Can you take a knee and still show respect to the flag on June 14?

Photo by Ellen BoegelPhoto by Ellen Boegel

As evidenced by royal wedding merchandise and World Cup shirts emblazoned with the United Kingdom’s Union Jack, national flags can be symbols of unity and pride. They also can be instruments of division and hatred. President Donald Trump announced the 2018 celebration of Flag Week just days after disinviting the Philadelphia Eagles from the White House and implying that they were “disrespectful” of the flag and national anthem.

The United States observes Flag Day on June 14 in commemoration of the June 14, 1777, adoption of the Stars and Stripes as the nation’s official flag. Flag Week, “the week in which June 14 falls,” and Honor America Days, “the 21 days from Flag Day through Independence Day,” are designated by Congress as special occasions to “display the flag” and honor the country. At this time of year and in this year in particular, when some Americans measure patriotism by the size and number of their flags, it is important to be mindful of the prescribed manner for displaying and showing respect for the flag.

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Most Americans know that standing and placing “their right hand over the heart” is the proper way to demonstrate respect for the flag when it is being carried past, or being raised or lowered, but flag displays have been the cause of some controversy in our nation. What many ostensibly patriotic Americans do not know and, if known, do not obey, is that the federal law also prohibits using the flag “as wearing apparel, bedding, or drapery,” “embroidered on such articles as cushions or handkerchiefs and the like, printed or otherwise impressed on paper napkins or boxes or anything that is designed for temporary use and discard,” “for advertising purposes” or “as a costume or athletic uniform.” Since 1976 an exception has been made for lapel pins.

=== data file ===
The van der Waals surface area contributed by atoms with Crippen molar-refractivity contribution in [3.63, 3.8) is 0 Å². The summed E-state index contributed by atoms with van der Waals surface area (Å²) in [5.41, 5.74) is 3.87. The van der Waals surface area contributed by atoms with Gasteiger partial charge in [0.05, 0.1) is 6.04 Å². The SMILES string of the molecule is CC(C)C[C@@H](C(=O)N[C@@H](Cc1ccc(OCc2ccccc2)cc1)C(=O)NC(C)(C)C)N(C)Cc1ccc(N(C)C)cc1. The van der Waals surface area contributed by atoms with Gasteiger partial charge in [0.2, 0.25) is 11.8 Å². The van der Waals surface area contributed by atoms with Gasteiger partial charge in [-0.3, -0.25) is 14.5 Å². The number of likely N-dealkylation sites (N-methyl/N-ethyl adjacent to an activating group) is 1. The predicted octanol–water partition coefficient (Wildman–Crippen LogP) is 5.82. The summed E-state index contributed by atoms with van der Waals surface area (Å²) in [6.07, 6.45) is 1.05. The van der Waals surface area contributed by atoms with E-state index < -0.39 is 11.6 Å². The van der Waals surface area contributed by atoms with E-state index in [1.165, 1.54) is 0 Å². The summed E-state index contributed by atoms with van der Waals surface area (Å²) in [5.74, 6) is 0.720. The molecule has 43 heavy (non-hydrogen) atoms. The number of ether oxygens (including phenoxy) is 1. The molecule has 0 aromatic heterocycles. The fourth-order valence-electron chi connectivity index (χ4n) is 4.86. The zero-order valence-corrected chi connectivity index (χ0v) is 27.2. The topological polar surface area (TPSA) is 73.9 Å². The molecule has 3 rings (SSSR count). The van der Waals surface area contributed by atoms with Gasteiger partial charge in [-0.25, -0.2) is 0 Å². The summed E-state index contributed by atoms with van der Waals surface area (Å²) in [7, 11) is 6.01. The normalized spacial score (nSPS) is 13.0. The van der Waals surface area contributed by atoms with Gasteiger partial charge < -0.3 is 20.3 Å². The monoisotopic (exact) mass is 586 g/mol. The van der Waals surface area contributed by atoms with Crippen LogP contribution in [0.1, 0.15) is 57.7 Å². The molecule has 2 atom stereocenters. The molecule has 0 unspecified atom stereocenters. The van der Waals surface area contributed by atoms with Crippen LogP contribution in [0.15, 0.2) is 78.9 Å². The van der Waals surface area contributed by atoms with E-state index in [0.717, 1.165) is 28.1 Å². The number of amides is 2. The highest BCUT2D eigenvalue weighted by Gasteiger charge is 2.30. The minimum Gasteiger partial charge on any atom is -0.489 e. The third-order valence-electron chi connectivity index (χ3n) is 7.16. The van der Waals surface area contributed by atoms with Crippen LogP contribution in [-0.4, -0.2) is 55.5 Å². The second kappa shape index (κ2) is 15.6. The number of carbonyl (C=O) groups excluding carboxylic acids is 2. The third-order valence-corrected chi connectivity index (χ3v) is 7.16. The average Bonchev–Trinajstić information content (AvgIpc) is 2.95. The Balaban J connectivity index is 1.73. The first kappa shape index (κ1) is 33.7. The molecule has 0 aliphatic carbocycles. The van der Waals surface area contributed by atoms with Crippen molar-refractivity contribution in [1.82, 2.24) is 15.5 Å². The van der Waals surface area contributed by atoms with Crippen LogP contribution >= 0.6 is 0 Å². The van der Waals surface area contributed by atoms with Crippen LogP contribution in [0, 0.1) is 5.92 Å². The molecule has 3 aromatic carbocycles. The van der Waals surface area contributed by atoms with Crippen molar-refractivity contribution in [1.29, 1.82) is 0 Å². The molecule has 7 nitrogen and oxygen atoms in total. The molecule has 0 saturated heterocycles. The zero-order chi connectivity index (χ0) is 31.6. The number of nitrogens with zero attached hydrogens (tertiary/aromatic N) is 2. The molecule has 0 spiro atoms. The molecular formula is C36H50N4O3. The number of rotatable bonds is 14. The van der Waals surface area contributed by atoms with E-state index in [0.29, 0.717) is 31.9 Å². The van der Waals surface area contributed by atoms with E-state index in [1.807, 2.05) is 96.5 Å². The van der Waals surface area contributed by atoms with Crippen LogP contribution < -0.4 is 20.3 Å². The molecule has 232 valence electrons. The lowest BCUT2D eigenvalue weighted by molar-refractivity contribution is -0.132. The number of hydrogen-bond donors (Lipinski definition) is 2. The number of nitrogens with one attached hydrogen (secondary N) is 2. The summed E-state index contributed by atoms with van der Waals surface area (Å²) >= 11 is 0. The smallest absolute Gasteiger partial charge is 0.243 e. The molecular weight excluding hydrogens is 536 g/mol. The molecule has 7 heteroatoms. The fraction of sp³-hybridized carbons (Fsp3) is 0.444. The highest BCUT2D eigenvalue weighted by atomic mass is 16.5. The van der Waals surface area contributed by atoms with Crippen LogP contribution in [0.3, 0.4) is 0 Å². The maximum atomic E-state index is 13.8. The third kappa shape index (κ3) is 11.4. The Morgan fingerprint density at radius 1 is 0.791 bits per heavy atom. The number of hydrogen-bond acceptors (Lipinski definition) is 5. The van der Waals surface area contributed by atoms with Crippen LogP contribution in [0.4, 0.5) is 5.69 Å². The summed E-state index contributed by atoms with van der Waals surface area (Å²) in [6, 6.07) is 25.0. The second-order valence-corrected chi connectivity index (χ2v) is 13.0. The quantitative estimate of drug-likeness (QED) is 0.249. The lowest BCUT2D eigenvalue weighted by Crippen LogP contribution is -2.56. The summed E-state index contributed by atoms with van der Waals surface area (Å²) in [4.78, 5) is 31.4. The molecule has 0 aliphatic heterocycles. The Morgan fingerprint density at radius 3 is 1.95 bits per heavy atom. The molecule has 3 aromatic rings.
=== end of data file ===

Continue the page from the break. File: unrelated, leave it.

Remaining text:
Many ostensibly patriotic Americans do not know and, if known, do not obey, that federal law prohibits using the flag “as wearing apparel, bedding, or drapery,” “embroidered on such articles as cushions or handkerchiefs" and more. 

Thus, wearing a Stars and Stripes shirt, cap or tie and using an American-flag tablecloth and napkins at your Fourth of July party are, according to federal law, as disrespectful as kneeling during the national anthem. Flying the flag in bad weather and after sunset, unless illuminated, also is prohibited.

Laws cannot explain why home or auto owners who display flags 24/7, or purveyors and purchasers of flag merchandise that commercialize and desecrate our most honored symbol, are not vilified, but the Flag Code’s lack of enforcement provisions explains why they are not punished. As the Congressional Research Service notes, “The Flag Code is intended as a guide to be followed on a purely voluntary basis to insure proper respect for the flag.”

The Flag Code is not enforced because the First Amendment protects our right to use the flag for our own free speech purposes. The Constitution protects the right of politicians to wrap themselves in the flag (figuratively and literally) as clearly as it protects the right of protesters to burn or deface the flag.

The Flag Code was enacted in 1942 to protect the flag from unseemly and disrespectful conduct. Americans who respect the flag, “the Republic for which it stands” and the U.S. Constitution should know the law and follow it as their hearts and minds dictate, without casting aspersions on the patriotism of those who do not wear their flag on their shirtsleeves or front lawns or lapels.

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J Cosgrove
2 months ago

I am glad the author came out against kneeling during the national anthem.

Gail Sockwell-Thompson
2 months ago

I’m sure you are. Your expressed views are nothing if not consistent.

J Cosgrove
2 months ago